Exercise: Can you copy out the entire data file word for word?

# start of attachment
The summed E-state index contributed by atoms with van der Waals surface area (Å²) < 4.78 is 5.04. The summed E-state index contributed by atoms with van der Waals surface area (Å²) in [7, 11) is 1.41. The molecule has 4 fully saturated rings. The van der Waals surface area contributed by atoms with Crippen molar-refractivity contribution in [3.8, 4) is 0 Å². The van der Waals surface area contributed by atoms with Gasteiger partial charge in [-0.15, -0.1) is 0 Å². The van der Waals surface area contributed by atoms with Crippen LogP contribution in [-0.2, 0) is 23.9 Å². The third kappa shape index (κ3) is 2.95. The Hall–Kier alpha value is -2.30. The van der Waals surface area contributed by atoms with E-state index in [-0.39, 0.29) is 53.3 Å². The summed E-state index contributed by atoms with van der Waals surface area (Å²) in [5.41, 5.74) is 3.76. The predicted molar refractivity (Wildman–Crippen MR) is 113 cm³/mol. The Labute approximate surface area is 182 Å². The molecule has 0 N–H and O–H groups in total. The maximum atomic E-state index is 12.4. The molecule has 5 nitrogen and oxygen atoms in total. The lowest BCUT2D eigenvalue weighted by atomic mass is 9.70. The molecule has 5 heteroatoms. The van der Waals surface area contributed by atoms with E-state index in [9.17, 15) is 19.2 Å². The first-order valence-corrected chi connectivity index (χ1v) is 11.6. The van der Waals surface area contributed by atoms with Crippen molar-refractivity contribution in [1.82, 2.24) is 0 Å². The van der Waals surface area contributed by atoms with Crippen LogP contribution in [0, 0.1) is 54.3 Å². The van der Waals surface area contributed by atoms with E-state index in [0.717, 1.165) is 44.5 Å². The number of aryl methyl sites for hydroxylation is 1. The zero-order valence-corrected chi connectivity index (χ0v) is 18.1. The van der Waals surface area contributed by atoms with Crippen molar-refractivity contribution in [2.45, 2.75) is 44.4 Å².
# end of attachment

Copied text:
The summed E-state index contributed by atoms with van der Waals surface area (Å²) < 4.78 is 5.04. The summed E-state index contributed by atoms with van der Waals surface area (Å²) in [7, 11) is 1.41. The molecule has 4 fully saturated rings. The van der Waals surface area contributed by atoms with Crippen molar-refractivity contribution in [3.8, 4) is 0 Å². The van der Waals surface area contributed by atoms with Gasteiger partial charge in [-0.15, -0.1) is 0 Å². The van der Waals surface area contributed by atoms with Crippen LogP contribution in [-0.2, 0) is 23.9 Å². The third kappa shape index (κ3) is 2.95. The Hall–Kier alpha value is -2.30. The van der Waals surface area contributed by atoms with E-state index in [-0.39, 0.29) is 53.3 Å². The summed E-state index contributed by atoms with van der Waals surface area (Å²) in [5.41, 5.74) is 3.76. The predicted molar refractivity (Wildman–Crippen MR) is 113 cm³/mol. The Labute approximate surface area is 182 Å². The molecule has 0 N–H and O–H groups in total. The maximum atomic E-state index is 12.4. The molecule has 5 nitrogen and oxygen atoms in total. The lowest BCUT2D eigenvalue weighted by atomic mass is 9.70. The molecule has 5 heteroatoms. The van der Waals surface area contributed by atoms with E-state index in [9.17, 15) is 19.2 Å². The first-order valence-corrected chi connectivity index (χ1v) is 11.6. The van der Waals surface area contributed by atoms with Crippen molar-refractivity contribution in [1.82, 2.24) is 0 Å². The van der Waals surface area contributed by atoms with Crippen LogP contribution in [0, 0.1) is 54.3 Å². The van der Waals surface area contributed by atoms with E-state index in [0.717, 1.165) is 44.5 Å². The number of aryl methyl sites for hydroxylation is 1. The zero-order valence-corrected chi connectivity index (χ0v) is 18.1. The van der Waals surface area contributed by atoms with Crippen molar-refractivity contribution in [2.45, 2.75) is 44.4 Å².